Lots of things can change when a brother or sister is seriously ill. Parents often have less time to focus on healthy children, and routines have to change to fit around the needs of the ill child.

Parents may need to attend frequent medical appointments or to stay with the ill child for in-patient treatment. For example, a child with cancer may need six weeks of radiotherapy treatment at some distance from the family home.

Maintaining the normality of school, after school activities, homework and meals for healthy siblings can be very difficult. Brothers and sisters may need to help out at home with the extra tasks that come with their sibling’s care.

The healthy child may struggle to understand what is happening. Explaining the situation can be frightening, but concealing it might damage their trust in their parents or carers. Some may wrongly worry that it was something they did which has caused the illness, but it can be difficult for them to share this anxiety.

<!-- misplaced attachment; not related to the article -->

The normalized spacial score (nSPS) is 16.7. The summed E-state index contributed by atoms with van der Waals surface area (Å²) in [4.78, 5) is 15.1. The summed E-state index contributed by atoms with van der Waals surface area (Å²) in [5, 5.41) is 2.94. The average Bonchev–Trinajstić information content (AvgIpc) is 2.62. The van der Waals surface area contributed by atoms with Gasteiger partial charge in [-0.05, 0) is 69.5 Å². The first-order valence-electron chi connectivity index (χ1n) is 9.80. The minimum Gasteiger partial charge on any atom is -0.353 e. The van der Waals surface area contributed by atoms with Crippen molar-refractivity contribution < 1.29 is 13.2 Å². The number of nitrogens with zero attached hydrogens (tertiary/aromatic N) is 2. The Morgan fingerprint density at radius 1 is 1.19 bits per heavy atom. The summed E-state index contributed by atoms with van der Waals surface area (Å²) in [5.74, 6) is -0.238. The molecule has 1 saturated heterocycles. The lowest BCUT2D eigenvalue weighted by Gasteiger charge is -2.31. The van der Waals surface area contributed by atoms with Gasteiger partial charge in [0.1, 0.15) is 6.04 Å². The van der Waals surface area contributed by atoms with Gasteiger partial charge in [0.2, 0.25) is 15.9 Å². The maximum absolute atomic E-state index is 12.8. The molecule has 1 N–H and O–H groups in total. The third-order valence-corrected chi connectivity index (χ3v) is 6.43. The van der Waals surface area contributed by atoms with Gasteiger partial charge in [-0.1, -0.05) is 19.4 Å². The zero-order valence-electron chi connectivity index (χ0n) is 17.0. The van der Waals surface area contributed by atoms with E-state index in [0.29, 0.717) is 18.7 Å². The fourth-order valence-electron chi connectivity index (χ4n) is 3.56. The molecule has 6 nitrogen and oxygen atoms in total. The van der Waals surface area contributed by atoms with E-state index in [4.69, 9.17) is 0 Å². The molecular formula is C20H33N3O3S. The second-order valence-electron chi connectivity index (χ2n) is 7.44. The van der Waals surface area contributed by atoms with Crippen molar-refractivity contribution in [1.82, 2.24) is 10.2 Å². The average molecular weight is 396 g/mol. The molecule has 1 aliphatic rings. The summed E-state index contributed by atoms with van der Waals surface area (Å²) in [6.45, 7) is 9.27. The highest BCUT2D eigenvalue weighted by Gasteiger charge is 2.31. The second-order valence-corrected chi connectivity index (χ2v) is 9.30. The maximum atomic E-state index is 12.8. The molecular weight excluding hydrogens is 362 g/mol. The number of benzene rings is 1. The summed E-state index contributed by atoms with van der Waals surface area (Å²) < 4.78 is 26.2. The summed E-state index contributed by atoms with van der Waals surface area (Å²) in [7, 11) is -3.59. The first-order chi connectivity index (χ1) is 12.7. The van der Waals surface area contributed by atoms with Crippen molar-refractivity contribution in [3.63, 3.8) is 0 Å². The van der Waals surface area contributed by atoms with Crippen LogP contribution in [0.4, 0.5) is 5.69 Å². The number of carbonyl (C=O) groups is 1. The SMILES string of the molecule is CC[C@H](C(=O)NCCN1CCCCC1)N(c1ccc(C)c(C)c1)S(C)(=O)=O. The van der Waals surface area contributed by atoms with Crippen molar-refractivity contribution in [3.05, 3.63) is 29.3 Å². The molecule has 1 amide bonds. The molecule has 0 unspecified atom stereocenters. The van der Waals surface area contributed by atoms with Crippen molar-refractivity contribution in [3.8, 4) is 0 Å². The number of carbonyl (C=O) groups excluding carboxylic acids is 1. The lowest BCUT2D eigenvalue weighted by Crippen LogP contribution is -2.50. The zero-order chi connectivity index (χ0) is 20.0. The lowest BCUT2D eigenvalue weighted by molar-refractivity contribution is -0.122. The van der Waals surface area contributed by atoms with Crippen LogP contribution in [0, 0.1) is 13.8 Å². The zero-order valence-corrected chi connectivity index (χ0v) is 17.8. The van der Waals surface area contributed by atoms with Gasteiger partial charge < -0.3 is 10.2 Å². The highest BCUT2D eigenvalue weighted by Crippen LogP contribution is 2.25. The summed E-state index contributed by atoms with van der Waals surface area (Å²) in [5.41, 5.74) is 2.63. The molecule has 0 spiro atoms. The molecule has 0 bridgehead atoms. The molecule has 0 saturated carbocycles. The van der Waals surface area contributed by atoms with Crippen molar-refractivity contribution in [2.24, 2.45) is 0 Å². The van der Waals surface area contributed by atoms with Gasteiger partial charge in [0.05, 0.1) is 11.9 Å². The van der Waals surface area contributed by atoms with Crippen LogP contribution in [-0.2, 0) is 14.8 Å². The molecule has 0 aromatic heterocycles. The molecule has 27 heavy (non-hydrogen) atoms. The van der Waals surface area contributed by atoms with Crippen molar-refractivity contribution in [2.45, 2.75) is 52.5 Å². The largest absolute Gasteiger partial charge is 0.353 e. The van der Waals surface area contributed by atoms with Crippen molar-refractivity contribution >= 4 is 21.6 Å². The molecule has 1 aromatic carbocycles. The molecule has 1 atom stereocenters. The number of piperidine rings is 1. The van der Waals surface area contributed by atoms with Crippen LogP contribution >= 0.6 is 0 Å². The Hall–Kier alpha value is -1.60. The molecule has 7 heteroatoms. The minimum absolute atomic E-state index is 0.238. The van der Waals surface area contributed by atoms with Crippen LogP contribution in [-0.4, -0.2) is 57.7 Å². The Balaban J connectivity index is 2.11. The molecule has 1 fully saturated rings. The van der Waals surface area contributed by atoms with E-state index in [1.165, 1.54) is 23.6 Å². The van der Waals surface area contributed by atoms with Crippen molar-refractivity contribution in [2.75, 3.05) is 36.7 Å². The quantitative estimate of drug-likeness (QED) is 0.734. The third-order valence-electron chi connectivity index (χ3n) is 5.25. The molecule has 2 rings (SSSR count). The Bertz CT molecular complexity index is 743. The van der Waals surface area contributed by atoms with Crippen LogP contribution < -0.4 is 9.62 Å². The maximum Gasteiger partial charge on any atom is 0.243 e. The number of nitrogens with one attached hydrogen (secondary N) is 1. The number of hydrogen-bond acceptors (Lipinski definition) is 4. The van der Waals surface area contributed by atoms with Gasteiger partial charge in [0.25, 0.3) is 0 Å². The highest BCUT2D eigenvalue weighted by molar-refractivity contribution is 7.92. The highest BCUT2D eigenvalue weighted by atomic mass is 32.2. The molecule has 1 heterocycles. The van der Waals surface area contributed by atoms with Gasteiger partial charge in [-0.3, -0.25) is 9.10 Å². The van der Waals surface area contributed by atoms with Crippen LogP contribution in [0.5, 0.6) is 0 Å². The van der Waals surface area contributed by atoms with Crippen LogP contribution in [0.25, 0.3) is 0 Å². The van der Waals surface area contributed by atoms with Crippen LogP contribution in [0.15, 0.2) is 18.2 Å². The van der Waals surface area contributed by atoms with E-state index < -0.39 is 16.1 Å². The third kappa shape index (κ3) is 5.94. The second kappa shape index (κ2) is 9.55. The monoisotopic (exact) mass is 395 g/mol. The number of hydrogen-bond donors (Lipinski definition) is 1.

Children often recognise their parents’ anxiety and hide their own feelings in order to protect them. This can result in the sibling becoming withdrawn.

It is also not unusual for a brother or sister to feel jealous of the attention the ill child is receiving, and perhaps feel angry as a result. Their behaviour may change as they seek attention.

On top of this, serious illness can bring money worries, with one parent potentially giving up work to care for the sick child. Families may be hit with the extra costs of travelling to appointments, the cost of hospital car parking and the need to buy themselves food in hospital.

Importantly, with support, these challenges can be managed better, and some research has highlighted some positives for siblings, such as greater tolerance, patience, kindness, maturity, and closer family relationships, as a result of their situation.